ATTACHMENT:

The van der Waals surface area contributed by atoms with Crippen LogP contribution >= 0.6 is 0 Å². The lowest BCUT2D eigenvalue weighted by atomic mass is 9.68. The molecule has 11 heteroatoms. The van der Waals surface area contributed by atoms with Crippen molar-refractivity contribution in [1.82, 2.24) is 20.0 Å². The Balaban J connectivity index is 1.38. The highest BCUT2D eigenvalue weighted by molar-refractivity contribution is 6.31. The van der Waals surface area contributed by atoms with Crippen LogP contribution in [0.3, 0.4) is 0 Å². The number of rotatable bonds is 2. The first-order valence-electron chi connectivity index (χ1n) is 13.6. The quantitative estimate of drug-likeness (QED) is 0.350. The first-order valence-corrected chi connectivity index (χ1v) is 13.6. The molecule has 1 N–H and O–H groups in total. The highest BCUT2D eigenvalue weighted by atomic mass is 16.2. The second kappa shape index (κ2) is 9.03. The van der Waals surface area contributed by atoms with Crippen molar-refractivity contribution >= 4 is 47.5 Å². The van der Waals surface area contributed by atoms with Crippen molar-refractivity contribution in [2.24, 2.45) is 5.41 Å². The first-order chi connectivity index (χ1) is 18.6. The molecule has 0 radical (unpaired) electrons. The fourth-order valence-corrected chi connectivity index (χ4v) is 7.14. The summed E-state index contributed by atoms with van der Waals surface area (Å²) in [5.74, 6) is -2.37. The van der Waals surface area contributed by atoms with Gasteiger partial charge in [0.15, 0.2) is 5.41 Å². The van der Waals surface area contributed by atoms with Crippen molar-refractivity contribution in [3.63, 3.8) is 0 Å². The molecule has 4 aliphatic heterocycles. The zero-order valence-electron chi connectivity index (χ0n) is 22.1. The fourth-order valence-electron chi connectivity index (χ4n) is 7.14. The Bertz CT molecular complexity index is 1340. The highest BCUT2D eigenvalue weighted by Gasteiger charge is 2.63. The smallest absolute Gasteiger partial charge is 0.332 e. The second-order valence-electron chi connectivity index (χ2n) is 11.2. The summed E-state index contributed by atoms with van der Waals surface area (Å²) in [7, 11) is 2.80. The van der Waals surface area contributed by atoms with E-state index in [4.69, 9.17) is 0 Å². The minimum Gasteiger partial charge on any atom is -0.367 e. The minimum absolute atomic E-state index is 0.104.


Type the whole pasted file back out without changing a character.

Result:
The van der Waals surface area contributed by atoms with Crippen LogP contribution >= 0.6 is 0 Å². The lowest BCUT2D eigenvalue weighted by atomic mass is 9.68. The molecule has 11 heteroatoms. The van der Waals surface area contributed by atoms with Crippen molar-refractivity contribution in [1.82, 2.24) is 20.0 Å². The Balaban J connectivity index is 1.38. The highest BCUT2D eigenvalue weighted by molar-refractivity contribution is 6.31. The van der Waals surface area contributed by atoms with Crippen LogP contribution in [0.3, 0.4) is 0 Å². The number of rotatable bonds is 2. The first-order valence-electron chi connectivity index (χ1n) is 13.6. The quantitative estimate of drug-likeness (QED) is 0.350. The first-order valence-corrected chi connectivity index (χ1v) is 13.6. The molecule has 1 N–H and O–H groups in total. The highest BCUT2D eigenvalue weighted by atomic mass is 16.2. The second kappa shape index (κ2) is 9.03. The van der Waals surface area contributed by atoms with Crippen molar-refractivity contribution >= 4 is 47.5 Å². The van der Waals surface area contributed by atoms with Crippen molar-refractivity contribution in [2.24, 2.45) is 5.41 Å². The first-order chi connectivity index (χ1) is 18.6. The molecule has 0 radical (unpaired) electrons. The fourth-order valence-corrected chi connectivity index (χ4v) is 7.14. The summed E-state index contributed by atoms with van der Waals surface area (Å²) in [5.74, 6) is -2.37. The van der Waals surface area contributed by atoms with Gasteiger partial charge in [0.15, 0.2) is 5.41 Å². The van der Waals surface area contributed by atoms with Crippen molar-refractivity contribution in [3.63, 3.8) is 0 Å². The molecule has 4 aliphatic heterocycles. The zero-order valence-electron chi connectivity index (χ0n) is 22.1. The fourth-order valence-electron chi connectivity index (χ4n) is 7.14. The Bertz CT molecular complexity index is 1340. The highest BCUT2D eigenvalue weighted by Gasteiger charge is 2.63. The smallest absolute Gasteiger partial charge is 0.332 e. The second-order valence-electron chi connectivity index (χ2n) is 11.2. The summed E-state index contributed by atoms with van der Waals surface area (Å²) in [7, 11) is 2.80. The van der Waals surface area contributed by atoms with E-state index in [4.69, 9.17) is 0 Å². The minimum Gasteiger partial charge on any atom is -0.367 e. The minimum absolute atomic E-state index is 0.104.